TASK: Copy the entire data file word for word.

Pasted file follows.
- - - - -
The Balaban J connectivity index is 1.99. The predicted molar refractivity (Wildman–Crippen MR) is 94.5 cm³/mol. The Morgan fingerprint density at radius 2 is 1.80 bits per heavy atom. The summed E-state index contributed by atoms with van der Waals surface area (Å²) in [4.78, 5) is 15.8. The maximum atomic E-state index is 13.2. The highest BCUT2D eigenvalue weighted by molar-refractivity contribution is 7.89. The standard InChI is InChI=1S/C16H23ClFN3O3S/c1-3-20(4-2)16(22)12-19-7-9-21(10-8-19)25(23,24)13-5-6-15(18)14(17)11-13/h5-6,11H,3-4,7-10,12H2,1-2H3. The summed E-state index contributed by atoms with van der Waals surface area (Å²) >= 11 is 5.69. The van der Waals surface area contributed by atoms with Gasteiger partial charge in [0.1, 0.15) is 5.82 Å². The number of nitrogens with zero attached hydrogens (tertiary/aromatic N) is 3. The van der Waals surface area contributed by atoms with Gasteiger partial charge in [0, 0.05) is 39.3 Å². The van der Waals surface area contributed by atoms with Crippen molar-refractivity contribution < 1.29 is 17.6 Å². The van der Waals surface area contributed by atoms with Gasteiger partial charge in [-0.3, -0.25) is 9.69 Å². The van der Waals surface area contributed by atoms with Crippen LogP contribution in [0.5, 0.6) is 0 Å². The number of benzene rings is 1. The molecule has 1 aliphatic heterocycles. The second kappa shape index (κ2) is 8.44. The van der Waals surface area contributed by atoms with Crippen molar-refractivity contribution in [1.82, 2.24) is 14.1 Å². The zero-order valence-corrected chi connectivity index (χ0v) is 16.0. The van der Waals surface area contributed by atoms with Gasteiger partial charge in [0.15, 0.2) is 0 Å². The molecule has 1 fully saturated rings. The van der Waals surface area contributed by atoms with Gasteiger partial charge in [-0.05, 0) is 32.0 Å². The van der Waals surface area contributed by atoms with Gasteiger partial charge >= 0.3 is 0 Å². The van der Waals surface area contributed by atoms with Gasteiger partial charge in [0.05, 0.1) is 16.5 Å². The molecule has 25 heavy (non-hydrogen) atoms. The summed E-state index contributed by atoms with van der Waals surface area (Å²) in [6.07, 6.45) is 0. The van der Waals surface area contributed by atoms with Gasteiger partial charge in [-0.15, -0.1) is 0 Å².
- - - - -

The Balaban J connectivity index is 1.99. The predicted molar refractivity (Wildman–Crippen MR) is 94.5 cm³/mol. The Morgan fingerprint density at radius 2 is 1.80 bits per heavy atom. The summed E-state index contributed by atoms with van der Waals surface area (Å²) in [4.78, 5) is 15.8. The maximum atomic E-state index is 13.2. The highest BCUT2D eigenvalue weighted by molar-refractivity contribution is 7.89. The standard InChI is InChI=1S/C16H23ClFN3O3S/c1-3-20(4-2)16(22)12-19-7-9-21(10-8-19)25(23,24)13-5-6-15(18)14(17)11-13/h5-6,11H,3-4,7-10,12H2,1-2H3. The summed E-state index contributed by atoms with van der Waals surface area (Å²) >= 11 is 5.69. The van der Waals surface area contributed by atoms with Gasteiger partial charge in [0.1, 0.15) is 5.82 Å². The number of nitrogens with zero attached hydrogens (tertiary/aromatic N) is 3. The van der Waals surface area contributed by atoms with Gasteiger partial charge in [0, 0.05) is 39.3 Å². The van der Waals surface area contributed by atoms with Crippen molar-refractivity contribution < 1.29 is 17.6 Å². The van der Waals surface area contributed by atoms with Gasteiger partial charge in [-0.3, -0.25) is 9.69 Å². The van der Waals surface area contributed by atoms with Crippen LogP contribution in [0.5, 0.6) is 0 Å². The number of benzene rings is 1. The molecule has 1 aliphatic heterocycles. The second kappa shape index (κ2) is 8.44. The van der Waals surface area contributed by atoms with Crippen molar-refractivity contribution in [1.82, 2.24) is 14.1 Å². The zero-order valence-corrected chi connectivity index (χ0v) is 16.0. The van der Waals surface area contributed by atoms with Gasteiger partial charge in [0.15, 0.2) is 0 Å². The molecule has 1 fully saturated rings. The van der Waals surface area contributed by atoms with Gasteiger partial charge in [-0.05, 0) is 32.0 Å². The van der Waals surface area contributed by atoms with Gasteiger partial charge >= 0.3 is 0 Å². The van der Waals surface area contributed by atoms with Gasteiger partial charge in [0.05, 0.1) is 16.5 Å². The molecule has 25 heavy (non-hydrogen) atoms. The summed E-state index contributed by atoms with van der Waals surface area (Å²) in [6.07, 6.45) is 0. The van der Waals surface area contributed by atoms with Gasteiger partial charge in [-0.15, -0.1) is 0 Å².